If you are a poker lover or fan, it goes without saying that we are facing one of the richest card games in terms of variety and modalities that we can find. If we had to point out the variant of poker par excellence, we are undoubtedly talking about Texas Hold'em, but has it always been like that? The truth is that it hasn't.
Today's post is dedicated to discover what was the most practiced poker modality until the arrival of Texas Hold'em: Stud Poker. One of the big differences between one variant and the other is that, in Stud Poker, players will keep part of the cards of their hand always uncovered, so it is included in what is known as open poker.
Stud Poker is a modality of this card game completely different from what any poker player is used to. For example, we do not find community cards, as we find in Texas and Omaha, but each player receives several cards with which they have to make the best possible combination of a total of 5.
Within Stud Poker there is a wide range of modalities: Caribbean stud poker; Mississippi Stud Poker, Mexican Stud, 7 Card Stud Poker ... The most practiced is the latter, in which, players receive 7 cards of which 3 will be covered and 4 uncovered.
Below, we tell you how to play stud poker and which are the rules to manage the game of one of the most important modalities of the card game par excellence.
Stud Poker is not, in itself, complex to play, but it is somewhat more complicated to master than other more popular modalities such as Texas Holdem or Omaha. We tell you, step by step, how the game is played.
First of all, at the beginning of each Stud Poker game, all players have to place an "ante" bet, that is, a small initial bet at the beginning of each hand. It is worth remembering at this point that, unlike Texas Holdem, there are no blinds in Stud Poker. The equivalent of these would be the "ante" or mandatory bet.
Next, the round known as "third street" begins, in which 3 cards are dealt to each player, two of them covered and one uncovered. The player who has the lowest uncovered card is the one who starts the betting.
This bet, known as "bring-in", will correspond to half the value of a small bet, that is to say, in a table where the ante is 2€, the "bring-in" will be 1€. From this point on, the bets start to develop to the left.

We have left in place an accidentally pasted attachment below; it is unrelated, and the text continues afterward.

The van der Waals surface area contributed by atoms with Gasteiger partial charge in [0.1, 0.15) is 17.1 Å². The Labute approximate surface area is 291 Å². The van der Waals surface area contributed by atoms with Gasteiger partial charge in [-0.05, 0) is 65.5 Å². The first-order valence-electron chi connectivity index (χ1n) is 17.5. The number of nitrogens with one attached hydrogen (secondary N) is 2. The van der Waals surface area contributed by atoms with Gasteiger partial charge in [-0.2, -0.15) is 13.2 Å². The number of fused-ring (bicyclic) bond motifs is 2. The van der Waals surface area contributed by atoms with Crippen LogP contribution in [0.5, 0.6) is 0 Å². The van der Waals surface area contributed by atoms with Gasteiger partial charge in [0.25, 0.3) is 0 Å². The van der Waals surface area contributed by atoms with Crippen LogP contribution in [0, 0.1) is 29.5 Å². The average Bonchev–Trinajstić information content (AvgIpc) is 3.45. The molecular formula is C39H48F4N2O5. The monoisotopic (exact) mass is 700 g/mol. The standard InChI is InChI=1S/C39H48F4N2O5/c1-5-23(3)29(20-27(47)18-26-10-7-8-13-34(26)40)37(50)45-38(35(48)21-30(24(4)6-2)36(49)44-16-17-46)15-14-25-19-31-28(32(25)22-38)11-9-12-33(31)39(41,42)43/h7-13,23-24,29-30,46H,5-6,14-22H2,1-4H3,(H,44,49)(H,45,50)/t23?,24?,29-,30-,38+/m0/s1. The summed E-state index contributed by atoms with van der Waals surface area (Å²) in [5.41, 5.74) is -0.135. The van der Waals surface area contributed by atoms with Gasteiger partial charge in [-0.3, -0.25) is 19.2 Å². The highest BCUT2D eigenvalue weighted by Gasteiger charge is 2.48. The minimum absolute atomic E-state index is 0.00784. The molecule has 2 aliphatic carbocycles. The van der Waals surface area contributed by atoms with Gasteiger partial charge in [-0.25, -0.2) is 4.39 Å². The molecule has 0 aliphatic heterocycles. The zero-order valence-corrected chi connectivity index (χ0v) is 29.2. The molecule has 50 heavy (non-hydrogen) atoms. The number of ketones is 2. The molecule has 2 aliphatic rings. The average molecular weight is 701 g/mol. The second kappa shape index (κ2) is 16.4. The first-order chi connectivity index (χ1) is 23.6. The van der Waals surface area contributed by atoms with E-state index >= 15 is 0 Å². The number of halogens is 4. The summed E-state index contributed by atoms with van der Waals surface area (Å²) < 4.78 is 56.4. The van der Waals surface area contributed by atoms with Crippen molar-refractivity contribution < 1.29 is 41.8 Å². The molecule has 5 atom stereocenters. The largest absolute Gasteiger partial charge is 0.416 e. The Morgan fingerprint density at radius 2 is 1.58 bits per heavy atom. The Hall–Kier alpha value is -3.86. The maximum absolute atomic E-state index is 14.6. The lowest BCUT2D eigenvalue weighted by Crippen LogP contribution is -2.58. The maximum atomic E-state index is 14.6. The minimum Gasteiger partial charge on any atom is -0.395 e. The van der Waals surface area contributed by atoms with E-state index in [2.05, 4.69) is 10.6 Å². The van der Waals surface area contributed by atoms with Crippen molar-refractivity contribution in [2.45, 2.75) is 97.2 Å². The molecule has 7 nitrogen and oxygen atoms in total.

In the second round of the game, known as "fourth street", the players receive another face-up card. In this case, the player with the best exposed hand formed with these two cards will start talking. This player may bet or check.
At this point of the betting, if a player has a pair in his hole cards, he can make a big bet which, following the example we have given, could be 2€. If no player has a pair, the bet will remain small.
Once the bets are even, a fifth card is dealt and the "fifth street" begins. Here again, the player who shows the highest value cards speaks again. From this round on, the value of the bets and the raises will correspond to the value of the big bet.
We continue to the sixth street, round in which the players receive a new face card. Now, the player with the best hand so far will bet.
After this, the seventh card opens the seventh street or river corresponds to the last card of the hand, this time covered. Thus, we are left with a total of 7 cards, 3 covered, whose value is known only to the player himself, and 4 uncovered.
The player with the best combination of exposed cards speaks and the last round of betting takes place. The last player to bet is the first to show his cards. The player with the best hand wins.
Once we have understood how to play this modality, it is important that we are clear about some rules regarding betting and game turns.
First of all, as we have seen, not all the cards are dealt at the same time, but they are dealt throughout the betting turns or streets.
Another aspect concerning the dealing of cards is that, if in the final round, there are more than two players at the table, they will all receive their last card face down.
A player, whose last card is face up, has the option to declare all-in, as long as he does so before the betting round starts. In case there are only two players left and the first player's final card is dealt face up, the second player's card will be dealt in the same way.
We must also remember that, in Stud, there are no community cards. Players can only play with the cards they are dealt.
A maximum of 6 players can play in the Stud.
As far as tournaments are concerned, in the third street round, if the player with the lowest card goes all-in, but does not have enough chips to “bring-in”, the player to his left must bring-in, regardless of the value of his hole card. However, if the player has enough chips to pay the ante, but not enough chips to pay the full bring-in, it will be considered both all-in and bring-in.
In the final betting round, if there are several players left, the last player to bet or raise must show his cards first. In this final round, the hands will be revealed clockwise.
As we know, in Stud, there are no blinds but a mandatory ante bet.
The first round of betting starts with the ante, initiated by the lowest hole card. In the following rounds, the highest hand on the table begins to speak. In case of a tie, the player who received the cards first speaks. In other words, the position breaks the tie.
Stud Poker is played with a betting limit during the first four rounds. The bets are doubled from the fifth street onwards. This fixed betting limit determines that if a pair appears on fourth street, i.e. with the second card uncovered, any of the players can bet at the higher or lower value.
If a player is not present at the table when it is his turn, he loses the ante. If he does not return in time to speak, he loses his hand when the bets reach his place.
Now that you know how to play this game, what are you waiting for to try it?
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